‘Middle East accounts for 35 per cent of global oil supply’ – IEA

ieamiddleeastIran has emerged as OPEC's fastest source of supply growth this year. (Image source: takawildcats/Fotolia)Middle East oil supply has reached “historically high levels”, according to the latest analysis from the IEA, as the current oil price environment has boosted the share of oil produced in the region

The latest data points out that Middle East oil supply exceeds 31mn bpd, and the region now accounts for 35 per cent of global oil supplies, the highest level since 1975. “This growth in production, from Saudi Arabia, Iraq and Iran, highlights the fact that low-cost producers in the Middle East remain central to oil markets,” comments the IEA. “Production from the Middle East is expected to account for most of the world’s demand growth this year.”

In its June monthly oil report, the IEA pointed out that Iran has emerged as OPEC's fastest source of supply growth this year, with an anticipated gain of 700,000 bpd.

Following up on the World Energy Outlook 2015, which examined the potential impact of a prolonged period of lower oil prices on energy markets, the updated analysis from the IEA confirms that the current oil price environment has also had a negative impact on oil investments and energy efficiency. Investments in the oil sector declined in 2015, and then again in 2016, the first consecutive two-year drop in three decades, says the IEA. The industry cut more than US$300bn in spending in two years, or 42 per cent of the total, an unprecedented downturn, even taking into account a significant reduction in costs. North America accounted for around half the drop. “If prices remain at current levels, a significant rebound appears unlikely in 2017,” the IEA comments.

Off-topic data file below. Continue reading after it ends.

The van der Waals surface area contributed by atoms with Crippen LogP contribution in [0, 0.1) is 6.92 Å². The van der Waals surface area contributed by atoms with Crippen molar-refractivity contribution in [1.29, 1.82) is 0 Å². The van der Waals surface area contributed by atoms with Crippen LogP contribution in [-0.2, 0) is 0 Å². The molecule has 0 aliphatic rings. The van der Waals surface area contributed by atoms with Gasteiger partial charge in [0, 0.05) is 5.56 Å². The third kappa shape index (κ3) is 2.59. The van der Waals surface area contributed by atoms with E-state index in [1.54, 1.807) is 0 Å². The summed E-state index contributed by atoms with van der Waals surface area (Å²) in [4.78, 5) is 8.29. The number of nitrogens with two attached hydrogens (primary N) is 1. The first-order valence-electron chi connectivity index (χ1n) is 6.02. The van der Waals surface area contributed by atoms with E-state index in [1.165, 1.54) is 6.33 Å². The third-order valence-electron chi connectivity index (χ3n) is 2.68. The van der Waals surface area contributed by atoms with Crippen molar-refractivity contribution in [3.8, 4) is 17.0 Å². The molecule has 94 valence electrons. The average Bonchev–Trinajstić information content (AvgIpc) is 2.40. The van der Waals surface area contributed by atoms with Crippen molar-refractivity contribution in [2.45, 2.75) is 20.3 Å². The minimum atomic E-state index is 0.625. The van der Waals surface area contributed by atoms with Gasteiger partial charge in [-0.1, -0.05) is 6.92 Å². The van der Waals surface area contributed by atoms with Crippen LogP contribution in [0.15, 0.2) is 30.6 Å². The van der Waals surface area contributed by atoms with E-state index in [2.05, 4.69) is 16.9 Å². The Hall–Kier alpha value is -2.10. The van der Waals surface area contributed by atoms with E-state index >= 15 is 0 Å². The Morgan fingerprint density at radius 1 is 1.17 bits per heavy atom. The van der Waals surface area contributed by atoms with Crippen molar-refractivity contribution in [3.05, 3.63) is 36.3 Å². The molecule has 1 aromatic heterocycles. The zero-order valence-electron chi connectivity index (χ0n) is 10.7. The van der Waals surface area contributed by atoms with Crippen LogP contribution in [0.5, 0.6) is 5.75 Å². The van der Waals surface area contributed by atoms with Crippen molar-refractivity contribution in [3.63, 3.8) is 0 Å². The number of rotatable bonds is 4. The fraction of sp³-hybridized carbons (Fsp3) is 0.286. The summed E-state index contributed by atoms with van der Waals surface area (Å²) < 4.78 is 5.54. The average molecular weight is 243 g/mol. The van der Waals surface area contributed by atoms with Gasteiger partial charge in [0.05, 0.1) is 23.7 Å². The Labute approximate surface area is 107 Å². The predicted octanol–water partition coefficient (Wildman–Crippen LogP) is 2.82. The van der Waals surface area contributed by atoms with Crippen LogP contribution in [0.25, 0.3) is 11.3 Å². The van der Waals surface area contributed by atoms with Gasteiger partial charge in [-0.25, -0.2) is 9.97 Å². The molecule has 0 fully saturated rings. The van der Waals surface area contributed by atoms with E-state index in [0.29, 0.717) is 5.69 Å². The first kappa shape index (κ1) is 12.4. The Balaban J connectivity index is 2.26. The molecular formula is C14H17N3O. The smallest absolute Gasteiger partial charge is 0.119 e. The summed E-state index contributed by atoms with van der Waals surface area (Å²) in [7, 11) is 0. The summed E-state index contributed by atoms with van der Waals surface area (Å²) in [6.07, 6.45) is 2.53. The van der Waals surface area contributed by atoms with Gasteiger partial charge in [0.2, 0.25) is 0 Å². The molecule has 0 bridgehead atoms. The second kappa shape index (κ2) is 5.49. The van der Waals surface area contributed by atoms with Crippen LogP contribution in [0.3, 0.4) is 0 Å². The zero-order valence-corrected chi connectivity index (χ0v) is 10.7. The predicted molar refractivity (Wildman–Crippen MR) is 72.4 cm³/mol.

Lower oil and gasoline prices are also hurting energy efficiency trends in some countries, particularly in the transportation sector where they have given a boost to the sale of sport utility vehicles, says the IEA. Consumers have moved away from energy-efficient vehicles that they favoured when oil prices were higher. In the USA, SUV sales are now 2.5 times higher than light duty vehicles sales, while in China, SUV sales are four times higher than light duty vehicle sales.

 

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